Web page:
Refresh for latest…: Warner Bros’ hybrid live-action/animated feature Tom & Jerry began offshore rollout in mid-February, and this session became the first studio title to hit China in the wake of the Lunar New Year, as well as adding a host of other new markets. The Hanna-Barbera rascals scampered off with a further $19.4M from 33 markets at the international box office in the session, which made for a global $33.1M weekend including domestic‘s strong start. The full frame gives T&J the third-biggest global weekend for a Hollywood movie in the pandemic era (it’s fourth when factoring Croods 2‘s 5-day domestic Thanksgiving launch). The overseas cume is now $25.1M for $38.8M worldwide.
Warners went day-and-date theatrically and on HBOMax domestically with Tom & Jerry. As we’ve seen with other family-friendly titles over the past several months, they tend to be less impacted by offshore piracy even despite being available on streaming services — think: Soul and Croods 2 which have each grossed over $100M at the international box office. Save for China, the world is still far off from pre-pandemic levels, but Tom & Jerry is another encouraging sign that moviegoers will return to cinemas when they feel safe and there is new product on offer.
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In China, T&J from director Tim Story, bowed to an estimated RMB 79.8M ($12.3M) on 15,960 screens. It ranked No. 4 amid the seven local New Year titles that are still in play. The debut is on par with Peter Rabbit, and, per WB, 857% above Sonic The Hedgehog as well as about 2000% better than Trolls World Tour (though to be fair, the latter opened against The Eight Hundred last August when the market was just coming back).
Russia was a solid No. 1 start with $3.3M and both Brazil and Mexico had strong sophomore sessions with each at No. 1 again, for respective holds of -28% and +9%. The top markets to date behind China and Russia are the UAE ($1.1M), Brazil ($1M) and Mexico ($987K). Offshore rollout will continue in some smaller markets across the coming weeks while much of Europe remains shuttered.
Overall, time travel comedy Hi Mom was the global and international leader again, with another estimated RMB 345M ($53.2M) to lift the cume to an estimated 4.82B RMB ($744M). This makes the feature debut of comedian turned director Jia Ling the No. 3 biggest title ever in the Middle Kingdom as it surpassed Avengers Endgame (RMB 4.24B) and The Wandering Earth (RMB 4.68B) locally this week. It remains behind Nezha (RMB 5.03B) and Wolf Warrior 2 (RMB 5.687B). Maoyan is predicting an RMB 5.21B ($804M) finish for Hi, Mom which would move it up to the No. 2 all-time slot.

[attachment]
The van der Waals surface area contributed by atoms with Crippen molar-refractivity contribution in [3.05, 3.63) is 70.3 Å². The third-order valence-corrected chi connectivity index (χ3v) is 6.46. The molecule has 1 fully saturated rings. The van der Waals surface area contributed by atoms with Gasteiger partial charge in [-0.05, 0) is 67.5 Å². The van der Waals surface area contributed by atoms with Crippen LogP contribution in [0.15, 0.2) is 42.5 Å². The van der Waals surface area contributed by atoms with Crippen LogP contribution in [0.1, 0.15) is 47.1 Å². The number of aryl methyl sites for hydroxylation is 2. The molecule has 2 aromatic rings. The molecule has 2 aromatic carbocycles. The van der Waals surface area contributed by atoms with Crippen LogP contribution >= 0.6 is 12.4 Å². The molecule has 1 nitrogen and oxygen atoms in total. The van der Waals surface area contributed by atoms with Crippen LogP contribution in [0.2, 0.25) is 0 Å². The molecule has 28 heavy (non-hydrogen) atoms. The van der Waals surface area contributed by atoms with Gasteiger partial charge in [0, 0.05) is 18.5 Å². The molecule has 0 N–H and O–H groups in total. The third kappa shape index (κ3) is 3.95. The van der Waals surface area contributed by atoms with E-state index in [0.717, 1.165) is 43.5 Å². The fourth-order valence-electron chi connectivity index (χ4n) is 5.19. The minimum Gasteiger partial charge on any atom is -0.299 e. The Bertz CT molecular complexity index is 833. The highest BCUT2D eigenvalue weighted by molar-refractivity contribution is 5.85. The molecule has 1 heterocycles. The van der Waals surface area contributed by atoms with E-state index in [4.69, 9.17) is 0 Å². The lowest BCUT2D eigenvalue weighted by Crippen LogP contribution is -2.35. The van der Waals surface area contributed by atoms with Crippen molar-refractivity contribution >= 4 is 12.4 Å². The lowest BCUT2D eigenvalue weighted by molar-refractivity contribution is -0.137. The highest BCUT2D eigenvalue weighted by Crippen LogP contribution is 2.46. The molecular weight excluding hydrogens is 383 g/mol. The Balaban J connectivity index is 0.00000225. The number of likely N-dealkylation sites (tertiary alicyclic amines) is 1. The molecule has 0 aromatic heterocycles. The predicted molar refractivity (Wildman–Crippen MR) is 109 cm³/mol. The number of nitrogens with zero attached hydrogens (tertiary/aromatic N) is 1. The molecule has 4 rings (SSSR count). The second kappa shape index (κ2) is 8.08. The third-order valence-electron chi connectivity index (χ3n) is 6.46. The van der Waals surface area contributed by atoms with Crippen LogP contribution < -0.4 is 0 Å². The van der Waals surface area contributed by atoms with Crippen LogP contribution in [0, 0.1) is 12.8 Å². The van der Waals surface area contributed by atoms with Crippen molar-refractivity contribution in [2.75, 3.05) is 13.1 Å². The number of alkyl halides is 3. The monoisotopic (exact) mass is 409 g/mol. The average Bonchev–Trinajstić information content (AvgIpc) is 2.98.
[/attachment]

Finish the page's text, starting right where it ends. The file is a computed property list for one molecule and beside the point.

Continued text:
China’s other New Year smash, Wanda Pictures’ Detective Chinatown 3 added another RMB 128M ($19.8M) this session, taking the cume to an estimated RMB 4.32B ($667M). With DC3 now the No. 5 film ever in China, that means there are no U.S. titles in the Top 5 and Avengers: Endgame remains the only Hollywood pic in the Top 10.
As of Saturday afternoon, Chinese box office for 2021 had topped RMB 15B ($2.31B), with Sunday’s figures pushing that up to about $2.4B. This exceeds the full North American box office of $2.2B in 2020. It is also bigger than the comparable Middle Kingdom period in 2019 and 77% of the market’s 2020 total. The month of February, at RMB 12.24B ($1.89B), has become the highest-grossing single month in the market’s history. And all this despite 75% capacity restrictions. Again, it’s an encouraging sign for global markets as the landscape evolves — though, as we’ve been cautioned, it does remain to be seen how Hollywood titles will fare going forward in an increasingly self-reliant China.
IMAX has seen great success in China of late with Detective Chinatown 3 (which shot with IMAX cameras), A Writer’s Odyssey and New Gods: Ne Zha Reborn amassing $44.5M combined to date. That marks the format’s 2nd best Chinese New Year slate ever, behind only 2019 when The Wandering Earth contributed $48M to a total $52.5M that year. Across 17 days this month, DC3 has grossed $35M in IMAX, good for 5.2% of the total, and is soon to surpass 2019’s Ne Zha to become the 2nd highest-grossing local-language title ever released in IMAX. Alibaba’s A Writer’s Odyssey has totaled $7.8M in IMAX, repping 6% of the film’s China box office, and New Gods: Ne Zha Reborn has made $1.7M. Again, the figures are all that more impressive given capacity restrictions continue in the Middle Kingdom.
In other local-language fare, Sony Pictures Releasing International’s Konyek Gorbunok (Upon The Magic Roads) dipped 22% in Russia to add another $3M. The market cume stands at $11.2M, which is the 3rd highest total for a local film released there in the last 12 months.
Elsewhere, Disney/Pixar’s Soul got a nice bump in Hong Kong, jumping 36% from its debut last weekend to take the No. 1 spot in the market as it gets back on its feet. In total, Soul added $1.9M in six material markets, for a $111.7M international cume. Russia and Korea continued to play well with 40% and 34% drops, respectively in the sixth frame. China has been the biggest grosser on Soul with $57.7M, followed by Russia ($17.2M), Korea ($15.8M), Taiwan ($6.5M) and Saudi Arabia ($5.9M). Next weekend, the Pete Doctor original goes to Poland, although Disney will stop reporting overseas grosses as the run winds down.
DreamWorks Animation/Universal’s The Croods: A New Age saw good holds in Australia and Spain with the former dipping just 7% to reach $16.2M and top the lifetime of Ralph Breaks The Internet. It’s playing in line with The Boss Baby at the same point of release in Oz. The full international cume is $103.7M for $156.1M global.
Coming this week, Disney’s Raya And The Last Dragon begins overseas rollout, including in China on Friday. Lionsgate’s Chaos Walking is also strutting into 19 offshore hubs including Australia, Korea and Mexico.
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